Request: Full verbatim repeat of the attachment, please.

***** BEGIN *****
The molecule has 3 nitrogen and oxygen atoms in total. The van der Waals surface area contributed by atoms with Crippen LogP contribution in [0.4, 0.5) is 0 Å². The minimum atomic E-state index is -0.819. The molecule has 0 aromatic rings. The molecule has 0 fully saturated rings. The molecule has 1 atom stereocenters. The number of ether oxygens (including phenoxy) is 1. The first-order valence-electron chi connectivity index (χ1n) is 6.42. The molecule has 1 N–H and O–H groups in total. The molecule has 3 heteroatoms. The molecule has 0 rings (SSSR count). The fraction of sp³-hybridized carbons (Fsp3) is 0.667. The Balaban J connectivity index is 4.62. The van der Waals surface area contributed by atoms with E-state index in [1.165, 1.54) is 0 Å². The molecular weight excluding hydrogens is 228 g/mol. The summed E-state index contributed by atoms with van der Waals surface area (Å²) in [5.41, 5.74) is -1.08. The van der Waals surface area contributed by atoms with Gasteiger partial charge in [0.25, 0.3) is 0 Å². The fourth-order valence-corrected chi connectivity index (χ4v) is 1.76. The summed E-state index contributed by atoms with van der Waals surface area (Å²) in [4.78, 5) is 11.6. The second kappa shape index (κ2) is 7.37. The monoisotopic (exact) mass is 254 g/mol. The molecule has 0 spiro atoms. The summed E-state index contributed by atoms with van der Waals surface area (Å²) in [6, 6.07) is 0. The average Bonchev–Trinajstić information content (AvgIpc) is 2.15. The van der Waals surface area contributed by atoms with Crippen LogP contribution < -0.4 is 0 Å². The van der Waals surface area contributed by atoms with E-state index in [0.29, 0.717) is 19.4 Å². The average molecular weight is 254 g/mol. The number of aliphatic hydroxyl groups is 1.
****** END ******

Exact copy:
The molecule has 3 nitrogen and oxygen atoms in total. The van der Waals surface area contributed by atoms with Crippen LogP contribution in [0.4, 0.5) is 0 Å². The minimum atomic E-state index is -0.819. The molecule has 0 aromatic rings. The molecule has 0 fully saturated rings. The molecule has 1 atom stereocenters. The number of ether oxygens (including phenoxy) is 1. The first-order valence-electron chi connectivity index (χ1n) is 6.42. The molecule has 1 N–H and O–H groups in total. The molecule has 3 heteroatoms. The molecule has 0 rings (SSSR count). The fraction of sp³-hybridized carbons (Fsp3) is 0.667. The Balaban J connectivity index is 4.62. The van der Waals surface area contributed by atoms with E-state index in [1.165, 1.54) is 0 Å². The molecular weight excluding hydrogens is 228 g/mol. The summed E-state index contributed by atoms with van der Waals surface area (Å²) in [5.41, 5.74) is -1.08. The van der Waals surface area contributed by atoms with Gasteiger partial charge in [0.25, 0.3) is 0 Å². The fourth-order valence-corrected chi connectivity index (χ4v) is 1.76. The summed E-state index contributed by atoms with van der Waals surface area (Å²) in [4.78, 5) is 11.6. The second kappa shape index (κ2) is 7.37. The monoisotopic (exact) mass is 254 g/mol. The molecule has 0 spiro atoms. The summed E-state index contributed by atoms with van der Waals surface area (Å²) in [6, 6.07) is 0. The average Bonchev–Trinajstić information content (AvgIpc) is 2.15. The van der Waals surface area contributed by atoms with Crippen LogP contribution < -0.4 is 0 Å². The van der Waals surface area contributed by atoms with E-state index in [0.29, 0.717) is 19.4 Å². The average molecular weight is 254 g/mol. The number of aliphatic hydroxyl groups is 1.